The canister 40 has a casing 41. For example, the casing 4 is formed of metal or resin. The casing 41 has an atmospheric port 42, a purge port 43, and a tank port 44. The atmospheric port 42 connects with the intake passage 18 through the pump device 60 and the atmospheric passage 24. The tank port 44 connects with the fuel tank 12 through a tank passage 32.

The canister 40 has a chamber 45 accommodating an absorbent 46. For example, the absorbent 46 is formed of a porous material, for example. The porous material may be activated charcoal or silica gel, for example. The canister 40 connects with the intake passage 18 through the purge port 43 and the purge passage 26. The purge passage 26 is provided with the purge valve 30. The purge valve 30 communicates and blocks the purge passage 26, so that the purge valve 30 controls an amount of air containing fuel vapor and flowing from the canister 40 into the intake passage 18.

The canister 40 connects with the intake passage 18 through the atmospheric port 42 and the atmospheric passage 24. The atmospheric passage 24 is provided with the pump device 60 and an atmospheric valve 34.

As shown in FIG. 2, the pump device 60 and the motor 70 are accommodated in a housing 51 defining a part of the atmospheric passage 24. The housing 51 includes a first cover 52, a body 53, a casing 54, and a second cover 55. The first cover 52 defines an atmospheric inlet port 56. The second cover 55 defines an atmospheric outlet port 57. The first cover 52, the body 53, and the casing 54 define a chamber 58 between the atmospheric inlet port 56 of the first cover 52 and the atmospheric outlet port 57 of the second cover 55. The chamber 58 accommodates the motor 70. For example, the motor 70 may be a DC motor or an AC motor. The motor 70 includes a shaft 71 for rotating with a movable member (not shown). The end of the shaft 71 on the side of the atmospheric outlet port 57 connects with a rotative member 61. The body 53 and the casing 54 define a pump chamber 62 therebetween. The rotative member 61 is accommodated in the pump chamber 62. The motor 70 rotates the rotative member 61, so that air is drawn from the atmospheric inlet port 56 into the pump chamber 62, and is pressurized in the pump chamber 62. The air pressurized in the pump chamber 62 is discharged through the atmospheric outlet port 57. The pump device 60 is constructed of the body 53 and the casing 54, which define the pump chamber 62, and the rotative member 61, which pressurizes air in the pump chamber 62. The atmospheric inlet port 56, the chamber 58, and the pump chamber 62, and the atmospheric outlet port 57, which are defined in the housing 51, construct a part of the atmospheric passage 24.

The motor 70 includes a yoke 73 for accommodating a permanent magnet 72 and the movable member (not shown). The permanent magnet 72 serves as a stator. The yoke 73 is formed of metal such as ferrous material to be in a substantially cylindrical shape.

As shown in FIGS. 2, 3, the yoke 73 has fins 74 that protrude outwardly with respect to the radial direction of the yoke 73. In this embodiment, the yoke 73 has eight fins 74, for example. The eight fins 74 are arranged circumferentially at substantially regular intervals. The number of the fins 74 and the intervals of the fins 74 may be determined as appropriate. As referred to FIG. 2, each of the fins 74 extends substantially throughout the axial length of the yoke 73, for example. In this structure, air flows from the atmospheric inlet port 56 into the chamber 58 defined in the housing 51, and the air passes along the fins 74 around the outer periphery of the motor 70, and enters into pump chamber 62.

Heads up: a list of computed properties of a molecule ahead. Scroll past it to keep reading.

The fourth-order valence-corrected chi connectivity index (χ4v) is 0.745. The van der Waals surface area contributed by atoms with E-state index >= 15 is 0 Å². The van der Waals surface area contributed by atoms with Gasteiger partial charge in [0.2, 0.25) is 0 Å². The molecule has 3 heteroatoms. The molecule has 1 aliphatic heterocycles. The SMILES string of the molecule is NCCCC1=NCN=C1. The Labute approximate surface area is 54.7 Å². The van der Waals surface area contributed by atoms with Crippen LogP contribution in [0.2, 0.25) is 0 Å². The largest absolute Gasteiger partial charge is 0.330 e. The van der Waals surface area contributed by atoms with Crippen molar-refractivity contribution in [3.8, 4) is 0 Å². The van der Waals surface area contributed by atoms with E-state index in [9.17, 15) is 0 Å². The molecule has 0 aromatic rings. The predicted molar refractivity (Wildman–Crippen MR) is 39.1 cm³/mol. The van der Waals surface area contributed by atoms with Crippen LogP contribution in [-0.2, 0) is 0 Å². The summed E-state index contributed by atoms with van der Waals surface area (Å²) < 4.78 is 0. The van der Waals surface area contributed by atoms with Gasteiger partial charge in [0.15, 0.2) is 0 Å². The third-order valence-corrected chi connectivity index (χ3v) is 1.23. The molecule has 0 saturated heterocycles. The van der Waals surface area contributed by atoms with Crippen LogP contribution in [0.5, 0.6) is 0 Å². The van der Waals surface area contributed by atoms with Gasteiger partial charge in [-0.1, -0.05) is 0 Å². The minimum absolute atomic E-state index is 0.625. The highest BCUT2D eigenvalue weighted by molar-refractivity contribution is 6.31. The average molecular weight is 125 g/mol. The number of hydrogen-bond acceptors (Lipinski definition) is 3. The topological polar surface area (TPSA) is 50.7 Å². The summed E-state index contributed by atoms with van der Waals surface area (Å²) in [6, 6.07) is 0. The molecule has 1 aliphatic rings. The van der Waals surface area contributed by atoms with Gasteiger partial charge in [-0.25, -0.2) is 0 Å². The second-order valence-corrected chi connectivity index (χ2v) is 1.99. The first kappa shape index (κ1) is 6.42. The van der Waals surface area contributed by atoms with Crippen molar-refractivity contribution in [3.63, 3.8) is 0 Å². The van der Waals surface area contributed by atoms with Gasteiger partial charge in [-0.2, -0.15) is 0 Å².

Next, an operation of the fuel vapor treatment apparatus 10 is described.

As fuel is vaporized in the fuel tank 12, pressure in the fuel tank 12 increases, so that air containing fuel vapor flows from the fuel tank 12 into the canister 40. When the engine 14 stops, the atmospheric valve 34 opens, so that the atmospheric passage 24 is vent to the atmosphere through the air filter 22. As pressure in the fuel tank 12 increases, air is discharged from the fuel tank 12, and ejected through the air filter 22 after passing through the canister 40 and the atmospheric passage 24. In this condition, fuel vapor evaporated in the fuel tank 12 is introduced into the canister 40, so that the fuel vapor is absorbed into the absorbent 46 accommodated in the chamber 45 of the canister 40.

When the engine 14 is operated, intake air flows through the intake passage 18 defined in the intake pipe 16. Therefore, pressure on the side of the intake passage 18 decreases, so that pressure in the canister 40, which connects with the intake passage 18 through the purge passage 26, decreases. In this condition, the atmospheric valve 34 opens, and the motor 70 drives the pump device 60, so that air is introduced into the canister 40 through the air filter 22 and the atmospheric passage 24. The air introduced into the atmospheric passage 24 is further introduced into the housing 51 through the atmospheric inlet port 56. The air introduced into the interior of the housing 51 flows into the pump chamber 62 along the fins 74 of the motor 70. In this situation, the air flowing from the atmospheric inlet port 56 into the pump chamber 62 is heated by thermal energy transferred from the motor 70, by passing around the outer periphery of the motor 70 along the fins 74. That is, when the pump device 60 is operated, the motor 70 generates heat by driving the pump device 60. Thus, the introduced air is heated by flowing into the housing 51 and passing around the motor 70. Furthermore, the motor 70 is cooled by the air flowing into the housing 51 and passing around the motor 70. The heated air is pressurized in the pump chamber 62, and is discharged through the atmospheric outlet port 57. The arrows depicted in FIG. 1 shows the airflow.